will not work because many parameters are missing, and databasing/completion is not activated here.

However the following will work:

axon-runprocess --enabledb morphologist t1mri=/data/database/my_center/my_subject/t1mri/default/acquisition/my_subject.nii

Distributed execution with batch mode

In the above examples we only used sequential (mono-processor) execution. It is also possile to use the distributed execution features granted via Soma-Workflow to activate either multiprocessor processing, or remote execution on a cluster, to run a pipeline in commandline mode.

This is done using the --soma_workflow (or --swf) option, and additional options to specify the computing resource to use, login, password parameters, the cluster queue tu use etc, and also specify if files have to be transfered through the network or translated for a different filesystem or mount point.

Without other options, --swf will activate Soma-Workflow on the local machine, and will use the local cores or processors.

For non-local mode, Soma-Workflow needs to be configured previously. See the help to get additional options.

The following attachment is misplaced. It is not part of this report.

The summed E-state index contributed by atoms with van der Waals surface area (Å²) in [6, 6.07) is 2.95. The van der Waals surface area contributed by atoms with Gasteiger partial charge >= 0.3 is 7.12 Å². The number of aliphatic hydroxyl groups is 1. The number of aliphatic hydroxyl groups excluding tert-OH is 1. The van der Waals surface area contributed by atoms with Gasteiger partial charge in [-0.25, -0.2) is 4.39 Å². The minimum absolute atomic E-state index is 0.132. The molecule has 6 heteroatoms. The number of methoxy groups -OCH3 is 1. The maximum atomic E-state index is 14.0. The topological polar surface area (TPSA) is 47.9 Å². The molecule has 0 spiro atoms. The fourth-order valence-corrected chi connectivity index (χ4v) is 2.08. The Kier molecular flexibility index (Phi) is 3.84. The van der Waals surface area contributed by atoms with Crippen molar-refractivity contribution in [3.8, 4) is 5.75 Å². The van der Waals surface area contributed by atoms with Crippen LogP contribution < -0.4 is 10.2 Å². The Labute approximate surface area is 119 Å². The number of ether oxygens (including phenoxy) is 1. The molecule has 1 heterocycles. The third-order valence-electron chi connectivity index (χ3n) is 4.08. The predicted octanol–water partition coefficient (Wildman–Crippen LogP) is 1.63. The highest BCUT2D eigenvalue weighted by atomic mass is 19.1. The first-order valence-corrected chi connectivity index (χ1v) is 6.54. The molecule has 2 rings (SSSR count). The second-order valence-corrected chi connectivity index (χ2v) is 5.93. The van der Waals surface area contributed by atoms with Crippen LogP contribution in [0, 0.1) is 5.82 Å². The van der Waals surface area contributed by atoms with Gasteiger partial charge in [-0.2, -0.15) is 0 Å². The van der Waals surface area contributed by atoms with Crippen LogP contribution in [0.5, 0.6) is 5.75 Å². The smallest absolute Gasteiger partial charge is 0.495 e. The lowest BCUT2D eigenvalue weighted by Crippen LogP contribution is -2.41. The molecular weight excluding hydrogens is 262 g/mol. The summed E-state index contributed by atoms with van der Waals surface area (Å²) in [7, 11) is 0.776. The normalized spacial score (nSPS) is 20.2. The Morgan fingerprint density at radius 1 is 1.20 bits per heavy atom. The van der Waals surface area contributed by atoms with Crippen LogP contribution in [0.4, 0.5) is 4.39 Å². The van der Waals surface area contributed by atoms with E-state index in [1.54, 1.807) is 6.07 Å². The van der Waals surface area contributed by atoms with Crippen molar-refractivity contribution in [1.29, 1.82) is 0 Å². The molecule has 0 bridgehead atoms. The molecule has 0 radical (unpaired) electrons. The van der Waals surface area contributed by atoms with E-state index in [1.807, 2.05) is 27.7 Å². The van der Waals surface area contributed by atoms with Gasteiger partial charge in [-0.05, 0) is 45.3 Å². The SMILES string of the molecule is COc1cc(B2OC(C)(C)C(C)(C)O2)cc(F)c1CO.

Note that the --enabledb option is especially useful with this mode:

axon-runprocess --enabledb --swf morphologist t1mri=/data/database/my_center/my_subject/t1mri/default/acquisition/my_subject.nii

Running iterations

The iteration mechanism can also be used in commandline mode. This is triggered using the option -i (or --iterate). This option specifies on which parameter(s) the iteration should be done. To iterate over several parameters, use several -i options.

The iterated values are still given as the parameters, but parameters which are iterated have to be lists (using the python-like syntax [value1, value2, ...]). All iterated parameters are iterated jointly, and must have the same number of elements.